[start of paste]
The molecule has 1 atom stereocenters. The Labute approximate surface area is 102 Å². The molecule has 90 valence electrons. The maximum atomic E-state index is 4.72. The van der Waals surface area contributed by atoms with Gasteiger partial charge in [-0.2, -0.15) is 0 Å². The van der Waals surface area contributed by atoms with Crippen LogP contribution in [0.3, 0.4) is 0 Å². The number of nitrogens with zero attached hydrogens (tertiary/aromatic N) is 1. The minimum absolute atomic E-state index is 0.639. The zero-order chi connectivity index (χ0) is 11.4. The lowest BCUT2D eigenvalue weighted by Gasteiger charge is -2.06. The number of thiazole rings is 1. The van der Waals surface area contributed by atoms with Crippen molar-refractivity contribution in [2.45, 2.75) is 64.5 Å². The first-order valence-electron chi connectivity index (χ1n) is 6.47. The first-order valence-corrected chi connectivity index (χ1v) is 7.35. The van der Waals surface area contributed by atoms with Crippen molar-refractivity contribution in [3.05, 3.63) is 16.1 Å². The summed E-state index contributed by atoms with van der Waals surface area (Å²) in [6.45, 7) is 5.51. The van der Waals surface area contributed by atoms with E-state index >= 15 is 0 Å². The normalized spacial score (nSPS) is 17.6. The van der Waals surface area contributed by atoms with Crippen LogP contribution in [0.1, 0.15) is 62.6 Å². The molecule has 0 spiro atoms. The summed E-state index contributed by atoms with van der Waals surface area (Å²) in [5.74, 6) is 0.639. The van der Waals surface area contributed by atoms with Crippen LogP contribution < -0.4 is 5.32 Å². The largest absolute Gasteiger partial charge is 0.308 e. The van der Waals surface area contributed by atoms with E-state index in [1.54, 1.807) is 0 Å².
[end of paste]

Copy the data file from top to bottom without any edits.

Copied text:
The molecule has 1 atom stereocenters. The Labute approximate surface area is 102 Å². The molecule has 90 valence electrons. The maximum atomic E-state index is 4.72. The van der Waals surface area contributed by atoms with Gasteiger partial charge in [-0.2, -0.15) is 0 Å². The van der Waals surface area contributed by atoms with Crippen LogP contribution in [0.3, 0.4) is 0 Å². The number of nitrogens with zero attached hydrogens (tertiary/aromatic N) is 1. The minimum absolute atomic E-state index is 0.639. The zero-order chi connectivity index (χ0) is 11.4. The lowest BCUT2D eigenvalue weighted by Gasteiger charge is -2.06. The number of thiazole rings is 1. The van der Waals surface area contributed by atoms with Crippen molar-refractivity contribution in [2.45, 2.75) is 64.5 Å². The first-order valence-electron chi connectivity index (χ1n) is 6.47. The first-order valence-corrected chi connectivity index (χ1v) is 7.35. The van der Waals surface area contributed by atoms with Crippen molar-refractivity contribution in [3.05, 3.63) is 16.1 Å². The summed E-state index contributed by atoms with van der Waals surface area (Å²) in [6.45, 7) is 5.51. The van der Waals surface area contributed by atoms with E-state index >= 15 is 0 Å². The normalized spacial score (nSPS) is 17.6. The van der Waals surface area contributed by atoms with Crippen LogP contribution in [0.1, 0.15) is 62.6 Å². The molecule has 0 spiro atoms. The summed E-state index contributed by atoms with van der Waals surface area (Å²) in [5.74, 6) is 0.639. The van der Waals surface area contributed by atoms with Crippen LogP contribution < -0.4 is 5.32 Å². The largest absolute Gasteiger partial charge is 0.308 e. The van der Waals surface area contributed by atoms with E-state index in [1.54, 1.807) is 0 Å².